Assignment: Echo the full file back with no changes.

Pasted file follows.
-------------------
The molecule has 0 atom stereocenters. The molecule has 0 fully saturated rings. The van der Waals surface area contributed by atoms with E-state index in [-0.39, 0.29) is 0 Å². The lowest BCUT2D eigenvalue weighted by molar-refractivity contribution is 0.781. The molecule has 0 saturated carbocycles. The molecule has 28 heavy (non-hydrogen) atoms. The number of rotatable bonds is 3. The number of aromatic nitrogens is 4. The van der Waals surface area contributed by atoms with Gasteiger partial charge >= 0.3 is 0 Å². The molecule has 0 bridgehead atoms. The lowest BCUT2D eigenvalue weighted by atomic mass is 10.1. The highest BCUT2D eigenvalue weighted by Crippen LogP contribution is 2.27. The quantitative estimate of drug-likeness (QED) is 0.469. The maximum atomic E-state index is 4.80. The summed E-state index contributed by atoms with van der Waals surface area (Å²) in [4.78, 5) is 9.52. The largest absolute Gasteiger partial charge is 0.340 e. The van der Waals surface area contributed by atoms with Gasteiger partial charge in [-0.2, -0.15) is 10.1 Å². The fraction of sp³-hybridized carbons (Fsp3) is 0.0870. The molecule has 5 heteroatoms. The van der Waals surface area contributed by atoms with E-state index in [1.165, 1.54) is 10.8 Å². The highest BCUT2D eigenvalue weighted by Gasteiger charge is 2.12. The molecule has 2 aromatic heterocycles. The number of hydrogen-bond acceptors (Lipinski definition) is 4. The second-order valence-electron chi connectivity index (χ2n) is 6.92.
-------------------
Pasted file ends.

The molecule has 0 atom stereocenters. The molecule has 0 fully saturated rings. The van der Waals surface area contributed by atoms with E-state index in [-0.39, 0.29) is 0 Å². The lowest BCUT2D eigenvalue weighted by molar-refractivity contribution is 0.781. The molecule has 0 saturated carbocycles. The molecule has 28 heavy (non-hydrogen) atoms. The number of rotatable bonds is 3. The number of aromatic nitrogens is 4. The van der Waals surface area contributed by atoms with Gasteiger partial charge >= 0.3 is 0 Å². The molecule has 0 bridgehead atoms. The lowest BCUT2D eigenvalue weighted by atomic mass is 10.1. The highest BCUT2D eigenvalue weighted by Crippen LogP contribution is 2.27. The quantitative estimate of drug-likeness (QED) is 0.469. The maximum atomic E-state index is 4.80. The summed E-state index contributed by atoms with van der Waals surface area (Å²) in [4.78, 5) is 9.52. The largest absolute Gasteiger partial charge is 0.340 e. The van der Waals surface area contributed by atoms with Gasteiger partial charge in [-0.2, -0.15) is 10.1 Å². The fraction of sp³-hybridized carbons (Fsp3) is 0.0870. The molecule has 5 heteroatoms. The van der Waals surface area contributed by atoms with E-state index in [1.165, 1.54) is 10.8 Å². The highest BCUT2D eigenvalue weighted by Gasteiger charge is 2.12. The molecule has 2 aromatic heterocycles. The number of hydrogen-bond acceptors (Lipinski definition) is 4. The second-order valence-electron chi connectivity index (χ2n) is 6.92.